Yale & Towne Manufacturing Co., Stamford,
Connecticut - Single Pin Dial prototype compared to production model
All left hand photos are those of the Yale Single Pin Dial
prototype with the production model on the right.
The door is designed to hide movement on the left, while the
opposite is true on the production model as well as all other Yale pin dial models. Also
note the lack of any manufacturer's as well as patent data on the pin dial. All production
models of Yale's as well as most all other time lock makers were careful to be sure such
patent data was prominently displayed due to the litigious nature of the industry.
Some of the indicator dials and wheels which were present on the
production model are missing on the prototype. The dual 60 minute indicators, as well as
the dual hour duration wheels which are connected to the winding arbor and tell the
operator how many hours are left until the lock goes off guard are gone. The latter
looking to be replaced with curious wheels that are divided into eight sectors
numbered one through eight. The front movement plate is split horizontally just above the
day-of-week dial on the prototype, as well as vertically; centered on the pin dial axis (four
plates). The production model had only the vertical split.
The prototype movement plate is devoid of any identifying markings
other than the number 2 stamped on the top plate edge. Production models were numbered and
signed by the movement maker E. Howard on the front face plate, this being #444. The
prototype uses a couple of much smaller platform escapements containing overall thinner,
less robust, solid rimmed balance wheels and lacking bimetallic temperature compensation.
Larger, better made escapements with compensation were included in the production model.
The rear shows a very different layout of the intra-day release
lever for the bolt dog.
The release levers on the prototype are completely independent of
each other and each operate directly on the bolt dog. On the production model the long pin
engages the bolt dog and continues backward through the lever nearest the viewer and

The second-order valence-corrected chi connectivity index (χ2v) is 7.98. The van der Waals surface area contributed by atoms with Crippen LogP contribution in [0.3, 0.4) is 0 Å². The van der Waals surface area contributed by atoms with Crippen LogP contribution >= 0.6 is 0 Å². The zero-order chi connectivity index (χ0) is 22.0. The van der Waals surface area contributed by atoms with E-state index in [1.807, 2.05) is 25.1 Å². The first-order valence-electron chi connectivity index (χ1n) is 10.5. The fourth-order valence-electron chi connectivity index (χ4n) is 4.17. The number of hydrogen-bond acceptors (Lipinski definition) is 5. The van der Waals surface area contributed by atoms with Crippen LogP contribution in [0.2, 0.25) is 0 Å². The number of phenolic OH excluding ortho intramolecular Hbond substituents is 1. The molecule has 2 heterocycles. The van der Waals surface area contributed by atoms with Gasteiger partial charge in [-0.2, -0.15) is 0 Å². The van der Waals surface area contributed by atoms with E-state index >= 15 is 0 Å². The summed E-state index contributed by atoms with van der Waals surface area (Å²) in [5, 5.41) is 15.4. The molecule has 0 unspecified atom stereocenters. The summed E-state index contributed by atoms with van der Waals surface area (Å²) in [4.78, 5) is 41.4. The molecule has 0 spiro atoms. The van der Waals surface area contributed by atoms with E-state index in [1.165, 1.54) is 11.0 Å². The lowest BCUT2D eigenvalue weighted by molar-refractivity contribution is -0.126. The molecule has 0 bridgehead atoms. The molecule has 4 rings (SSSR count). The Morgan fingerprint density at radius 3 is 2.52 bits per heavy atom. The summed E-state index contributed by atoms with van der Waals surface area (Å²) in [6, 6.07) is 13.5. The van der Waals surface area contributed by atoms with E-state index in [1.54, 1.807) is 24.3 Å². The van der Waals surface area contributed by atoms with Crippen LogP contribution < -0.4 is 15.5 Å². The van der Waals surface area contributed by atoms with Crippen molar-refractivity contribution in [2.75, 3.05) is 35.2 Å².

across a recess above the lever behind. The nearest lever is released by the
intra-day works, from one to 72 hours; the one behind by the inter-day works, Monday
through Sunday. In this way, if the rear lever is released (lowered) the dog is not if the
nearest lever is still raised, however if the nearest lever is released (lowered) it
cannot release the dog if the rear lever is still engaged (upper position) which would
occur during the weekend preventing the safe from accidentally being unprotected during
The case on the prototype lacked Yale's spring suspension system.
This was already developed on their earlier Double Pin Dial model and was incorporated
into their production models. One can see the long mounting pins in the case on the right
with the lower spring set. Once the movement was in place another set of four springs
would be placed onto the pins and secured with nuts, thus keeping the rear movement plate
secured between the springs. This was to ameliorate the effects of impacts from jackhammer
blows or explosion, although no time lock company ever guaranteed failure from a large
explosion. Lastly, notice the difference of the number of mounting holes between the
prototype and the production version. It is very unlikely that a lock destined for
commercial use would have been mounted to the safe door with only two bolts.
The suspension system resulted in a deeper case of 3.25" as
opposed to 2.5"on the prototype.
Yale Model No: 2, prototype c.1883. Single Pin Dial Time lock. This
lock was used as a test bed to determine the practicality of Yale using a single pin dial
arrangement, yet driven by two separate movements in order to achieve the smaller area
necessary for the lock to occupy on smaller safe doors as opposed to their Model #1, the
Double Pin Dial which needed a larger footprint. At the time Sargent & Greenleaf's Model 4 and Consolidated Time Lock
had competing small format time locks. Other examples of two movements controlled by one
dial are Beard & Brothers Type 2 and Mosler's first time lock. Case unnumbered, Movement #2. file
A feature unique to this type of time lock (pin dial) is that as well
as being ' off guard ' it can go ' on guard ' in accordance with the settings of the pins.
As such it is designed to run continuously, unlike the majority of time locks which go off
guard when they run down. However, if the movements are allowed to stop completely they
will take the lock off guard, despite the settings of the pins.